An earlier majority partner, Apollo Real Estate Advisors L.P., of New York, backed out in 2008 as the market for new-office construction evaporated, Pulver said.

Public funding consists of a $5 million state Redevelopment Assistance Capital Project grant, $2 million from the state Enterprise Zone revolving loan fund, and a $1.25 million loan from the state Infrastructure Development Program.

The deal was finalized in the One Logan Square offices of Hangley, Aronchick, Segal & Pudlin P.C., the Center City law firm representing Pulver. It came after nearly a dozen hours of phone calls and faxes, said Pulver's attorney, David Scolnic.

Helping provide the momentum to get the deal done, Scolnic said, was the commercial real estate market itself. It helped convince the Florigs that holding out for more money was not likely to deliver any promising results.

"When it became clear that values were not going to continue to go up forever, it made it possible for the parties to come together on a price," Scolnic said. "If they didn't do the deal, there was a risk that the financial markets would force the deal to fall apart entirely."

Said Robert Florig: "We were absolutely never greedy and never looking for anything other than what we deserved."

The only way he and his brother stand to "see any real serious money" from the sale, he said, is if "the economy goes well" and Pulver demolishes the now empty Florig factory and builds his planned office building there.

Pulver said demolition of the 109-year-old factory, once part of the Alan Wood Steel complex that dominated Conshohocken's waterfront, would start within a week. As soon as the market improves, construction will begin on the 14-story office building, to be known as 7 Tower Bridge.

"Right now, there's no financing available and no tenants available," said Pulver, who put the value of the project at $75 million.

Jerry Sweeney, president and chief executive officer of Brandywine Realty Trust, said his firm's involvement in the deal was, among other things, "a reflection of what we think the underlying long-term strength of the commercial market is, and protects our existing investment in Conshohocken."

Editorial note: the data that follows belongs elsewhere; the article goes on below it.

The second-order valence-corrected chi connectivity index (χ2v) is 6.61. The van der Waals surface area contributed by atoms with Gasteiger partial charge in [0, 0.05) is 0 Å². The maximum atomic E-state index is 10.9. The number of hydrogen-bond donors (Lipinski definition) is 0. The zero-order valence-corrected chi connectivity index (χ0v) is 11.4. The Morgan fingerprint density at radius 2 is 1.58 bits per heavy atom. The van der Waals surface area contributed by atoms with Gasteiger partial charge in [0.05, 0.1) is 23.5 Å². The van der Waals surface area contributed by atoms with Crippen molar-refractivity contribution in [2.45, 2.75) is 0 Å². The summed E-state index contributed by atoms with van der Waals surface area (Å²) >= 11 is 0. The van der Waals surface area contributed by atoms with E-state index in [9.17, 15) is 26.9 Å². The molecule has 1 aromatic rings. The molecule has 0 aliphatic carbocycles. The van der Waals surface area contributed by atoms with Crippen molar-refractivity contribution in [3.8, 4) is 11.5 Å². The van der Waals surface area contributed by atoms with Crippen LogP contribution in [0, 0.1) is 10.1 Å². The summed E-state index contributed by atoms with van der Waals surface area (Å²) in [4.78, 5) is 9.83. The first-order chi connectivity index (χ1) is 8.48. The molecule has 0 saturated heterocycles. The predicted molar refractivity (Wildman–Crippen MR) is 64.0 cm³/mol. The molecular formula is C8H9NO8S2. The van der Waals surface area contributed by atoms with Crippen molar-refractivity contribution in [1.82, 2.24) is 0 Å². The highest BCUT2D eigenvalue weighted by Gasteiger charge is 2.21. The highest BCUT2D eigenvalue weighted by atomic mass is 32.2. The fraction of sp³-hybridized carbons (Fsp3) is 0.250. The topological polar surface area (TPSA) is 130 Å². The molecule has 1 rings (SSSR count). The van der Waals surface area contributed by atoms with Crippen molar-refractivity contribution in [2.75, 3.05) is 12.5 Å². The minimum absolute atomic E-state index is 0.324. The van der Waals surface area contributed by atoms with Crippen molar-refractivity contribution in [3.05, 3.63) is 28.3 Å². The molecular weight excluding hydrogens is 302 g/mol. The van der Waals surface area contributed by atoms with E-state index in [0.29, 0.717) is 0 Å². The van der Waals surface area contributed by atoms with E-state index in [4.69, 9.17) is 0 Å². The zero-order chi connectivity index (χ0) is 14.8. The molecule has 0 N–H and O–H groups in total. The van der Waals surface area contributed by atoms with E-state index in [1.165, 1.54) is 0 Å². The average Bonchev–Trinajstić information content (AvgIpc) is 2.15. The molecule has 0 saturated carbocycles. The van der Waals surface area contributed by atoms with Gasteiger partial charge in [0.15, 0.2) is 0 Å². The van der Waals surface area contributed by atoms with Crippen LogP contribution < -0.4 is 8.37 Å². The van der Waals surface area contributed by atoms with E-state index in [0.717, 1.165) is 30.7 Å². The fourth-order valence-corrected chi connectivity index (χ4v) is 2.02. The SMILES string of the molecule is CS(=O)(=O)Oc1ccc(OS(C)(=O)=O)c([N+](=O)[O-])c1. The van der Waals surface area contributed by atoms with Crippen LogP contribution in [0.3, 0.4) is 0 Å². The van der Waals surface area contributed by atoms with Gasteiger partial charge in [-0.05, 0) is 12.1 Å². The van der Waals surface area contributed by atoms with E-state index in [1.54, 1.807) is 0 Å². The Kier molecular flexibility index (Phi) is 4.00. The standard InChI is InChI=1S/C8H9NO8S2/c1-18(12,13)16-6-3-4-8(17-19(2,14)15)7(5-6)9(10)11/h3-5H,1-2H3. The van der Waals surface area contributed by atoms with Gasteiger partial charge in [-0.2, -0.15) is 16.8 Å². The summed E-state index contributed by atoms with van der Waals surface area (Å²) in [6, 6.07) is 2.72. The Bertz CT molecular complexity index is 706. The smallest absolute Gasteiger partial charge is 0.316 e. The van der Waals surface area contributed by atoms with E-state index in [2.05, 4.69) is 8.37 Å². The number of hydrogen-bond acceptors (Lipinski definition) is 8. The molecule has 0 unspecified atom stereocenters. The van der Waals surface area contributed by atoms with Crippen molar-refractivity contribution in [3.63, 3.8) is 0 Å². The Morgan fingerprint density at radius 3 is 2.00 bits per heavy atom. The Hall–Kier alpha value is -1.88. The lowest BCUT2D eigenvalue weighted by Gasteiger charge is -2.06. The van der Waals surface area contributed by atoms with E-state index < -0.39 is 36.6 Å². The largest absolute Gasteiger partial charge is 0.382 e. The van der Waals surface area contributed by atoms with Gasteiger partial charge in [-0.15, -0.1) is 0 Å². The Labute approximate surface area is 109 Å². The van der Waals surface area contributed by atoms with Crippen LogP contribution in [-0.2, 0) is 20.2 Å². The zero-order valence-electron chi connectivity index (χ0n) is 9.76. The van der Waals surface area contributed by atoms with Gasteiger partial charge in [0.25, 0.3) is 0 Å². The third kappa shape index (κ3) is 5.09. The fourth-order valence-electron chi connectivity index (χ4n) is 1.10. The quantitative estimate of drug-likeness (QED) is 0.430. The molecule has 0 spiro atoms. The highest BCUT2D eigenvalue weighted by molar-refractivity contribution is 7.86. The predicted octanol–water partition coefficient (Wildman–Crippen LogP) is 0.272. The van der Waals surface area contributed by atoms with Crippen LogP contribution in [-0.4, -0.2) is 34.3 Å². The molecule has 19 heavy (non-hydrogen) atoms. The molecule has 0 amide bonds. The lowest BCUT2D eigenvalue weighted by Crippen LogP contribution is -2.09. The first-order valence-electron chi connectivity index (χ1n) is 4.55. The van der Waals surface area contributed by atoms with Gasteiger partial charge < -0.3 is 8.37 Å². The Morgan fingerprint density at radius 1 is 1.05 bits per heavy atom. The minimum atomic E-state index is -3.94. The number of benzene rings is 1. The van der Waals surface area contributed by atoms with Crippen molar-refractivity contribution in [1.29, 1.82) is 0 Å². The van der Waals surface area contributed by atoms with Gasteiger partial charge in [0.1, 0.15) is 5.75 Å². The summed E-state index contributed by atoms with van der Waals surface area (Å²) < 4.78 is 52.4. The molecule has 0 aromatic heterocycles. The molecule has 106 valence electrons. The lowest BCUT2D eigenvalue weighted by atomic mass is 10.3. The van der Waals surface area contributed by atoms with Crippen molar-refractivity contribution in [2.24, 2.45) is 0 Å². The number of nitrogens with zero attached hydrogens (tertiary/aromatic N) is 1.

Eighteen months ago, the Florig company relocated to a seven-acre site along the Blue Route in Plymouth Township. That was when it seemed to all parties that a deal on the Conshohocken property was near.

The Florigs had bought the Plymouth property in 1997 for a little more than $1 million - one year after the Redevelopment Authority of Montgomery County, at Pulver's behest, moved to condemn their Conshohocken site through eminent domain.

The Florigs appealed that action. In 2001, Commonwealth Court found that the Redevelopment Authority had transferred its condemnation power to a private citizen, Pulver, in violation of the Urban Redevelopment Law. The authority's attempt to appeal that decision to the state Supreme Court was rejected.

The Florigs responded with a federal lawsuit claiming their civil rights had been violated by the eminent-domain action. In December, U.S. District Court in Philadelphia dismissed that claim, and the Florigs immediately appealed to the U.S. Court of Appeals for the Third Circuit, where the matter is pending. That the Florigs have agreed to sell their property to Pulver has no bearing on their desire to press on with that case, said Richard Bazelon, their attorney in that action.

The Florigs "were damaged financially by the existence of an unlawful condemnation that went on for many years," Bazelon said Friday. "We have a very strong claim, which we are entitled to pursue and which we will continue to pursue."

The Redevelopment Authority responded with a claim of its own in U.S. District Court, where it is seeking reimbursement from the Florigs for attorneys' fees associated with their latest appeal of the eminent-domain case.

Those fees total $151,000, said Jerry Nugent, the authority's executive director, "and the meter is running."